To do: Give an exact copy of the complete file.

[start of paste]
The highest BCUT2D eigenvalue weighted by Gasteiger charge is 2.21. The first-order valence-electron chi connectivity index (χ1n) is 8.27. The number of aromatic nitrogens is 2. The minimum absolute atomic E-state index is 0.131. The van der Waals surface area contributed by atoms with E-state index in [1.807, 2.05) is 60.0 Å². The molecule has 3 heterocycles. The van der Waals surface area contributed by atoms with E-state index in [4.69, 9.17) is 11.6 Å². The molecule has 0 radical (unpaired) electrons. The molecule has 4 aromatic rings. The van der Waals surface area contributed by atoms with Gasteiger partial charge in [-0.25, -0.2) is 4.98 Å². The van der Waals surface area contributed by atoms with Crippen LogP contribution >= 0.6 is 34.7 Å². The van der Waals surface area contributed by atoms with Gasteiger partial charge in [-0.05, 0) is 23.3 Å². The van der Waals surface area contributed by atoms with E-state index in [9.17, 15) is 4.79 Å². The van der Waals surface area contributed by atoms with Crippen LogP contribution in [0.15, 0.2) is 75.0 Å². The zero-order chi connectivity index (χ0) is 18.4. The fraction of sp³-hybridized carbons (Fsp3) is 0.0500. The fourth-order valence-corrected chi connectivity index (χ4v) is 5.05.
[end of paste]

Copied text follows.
The highest BCUT2D eigenvalue weighted by Gasteiger charge is 2.21. The first-order valence-electron chi connectivity index (χ1n) is 8.27. The number of aromatic nitrogens is 2. The minimum absolute atomic E-state index is 0.131. The van der Waals surface area contributed by atoms with E-state index in [1.807, 2.05) is 60.0 Å². The molecule has 3 heterocycles. The van der Waals surface area contributed by atoms with E-state index in [4.69, 9.17) is 11.6 Å². The molecule has 0 radical (unpaired) electrons. The molecule has 4 aromatic rings. The van der Waals surface area contributed by atoms with Gasteiger partial charge in [-0.25, -0.2) is 4.98 Å². The van der Waals surface area contributed by atoms with Crippen LogP contribution >= 0.6 is 34.7 Å². The van der Waals surface area contributed by atoms with Gasteiger partial charge in [-0.05, 0) is 23.3 Å². The van der Waals surface area contributed by atoms with E-state index in [9.17, 15) is 4.79 Å². The van der Waals surface area contributed by atoms with Crippen LogP contribution in [0.15, 0.2) is 75.0 Å². The zero-order chi connectivity index (χ0) is 18.4. The fraction of sp³-hybridized carbons (Fsp3) is 0.0500. The fourth-order valence-corrected chi connectivity index (χ4v) is 5.05.